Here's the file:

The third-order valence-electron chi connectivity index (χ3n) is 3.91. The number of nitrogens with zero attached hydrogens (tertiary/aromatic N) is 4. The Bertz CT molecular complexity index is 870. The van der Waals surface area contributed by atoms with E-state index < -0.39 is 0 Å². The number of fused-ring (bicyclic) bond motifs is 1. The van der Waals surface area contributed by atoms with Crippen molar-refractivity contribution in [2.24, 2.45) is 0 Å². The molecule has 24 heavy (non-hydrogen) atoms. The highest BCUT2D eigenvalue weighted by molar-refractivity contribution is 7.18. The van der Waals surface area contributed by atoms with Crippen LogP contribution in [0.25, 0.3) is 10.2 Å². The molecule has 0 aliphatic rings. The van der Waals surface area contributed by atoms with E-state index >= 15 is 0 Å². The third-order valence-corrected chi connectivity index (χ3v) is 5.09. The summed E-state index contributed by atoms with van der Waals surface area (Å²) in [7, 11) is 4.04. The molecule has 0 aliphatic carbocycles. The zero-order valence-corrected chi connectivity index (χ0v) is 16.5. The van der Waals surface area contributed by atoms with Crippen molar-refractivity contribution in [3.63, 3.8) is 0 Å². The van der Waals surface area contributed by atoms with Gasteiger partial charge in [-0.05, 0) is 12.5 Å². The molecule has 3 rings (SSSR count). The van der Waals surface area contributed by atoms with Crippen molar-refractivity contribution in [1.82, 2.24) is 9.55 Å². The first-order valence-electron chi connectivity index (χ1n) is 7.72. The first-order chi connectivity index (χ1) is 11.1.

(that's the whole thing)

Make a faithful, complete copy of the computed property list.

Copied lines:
The third-order valence-electron chi connectivity index (χ3n) is 3.91. The number of nitrogens with zero attached hydrogens (tertiary/aromatic N) is 4. The Bertz CT molecular complexity index is 870. The van der Waals surface area contributed by atoms with E-state index < -0.39 is 0 Å². The number of fused-ring (bicyclic) bond motifs is 1. The van der Waals surface area contributed by atoms with Crippen molar-refractivity contribution in [2.24, 2.45) is 0 Å². The molecule has 24 heavy (non-hydrogen) atoms. The highest BCUT2D eigenvalue weighted by molar-refractivity contribution is 7.18. The van der Waals surface area contributed by atoms with Crippen LogP contribution in [0.25, 0.3) is 10.2 Å². The molecule has 0 aliphatic rings. The van der Waals surface area contributed by atoms with E-state index >= 15 is 0 Å². The third-order valence-corrected chi connectivity index (χ3v) is 5.09. The summed E-state index contributed by atoms with van der Waals surface area (Å²) in [7, 11) is 4.04. The molecule has 0 aliphatic carbocycles. The zero-order valence-corrected chi connectivity index (χ0v) is 16.5. The van der Waals surface area contributed by atoms with Crippen molar-refractivity contribution in [3.63, 3.8) is 0 Å². The van der Waals surface area contributed by atoms with Gasteiger partial charge in [-0.05, 0) is 12.5 Å². The molecule has 3 rings (SSSR count). The van der Waals surface area contributed by atoms with Crippen molar-refractivity contribution in [1.82, 2.24) is 9.55 Å². The first-order valence-electron chi connectivity index (χ1n) is 7.72. The first-order chi connectivity index (χ1) is 11.1.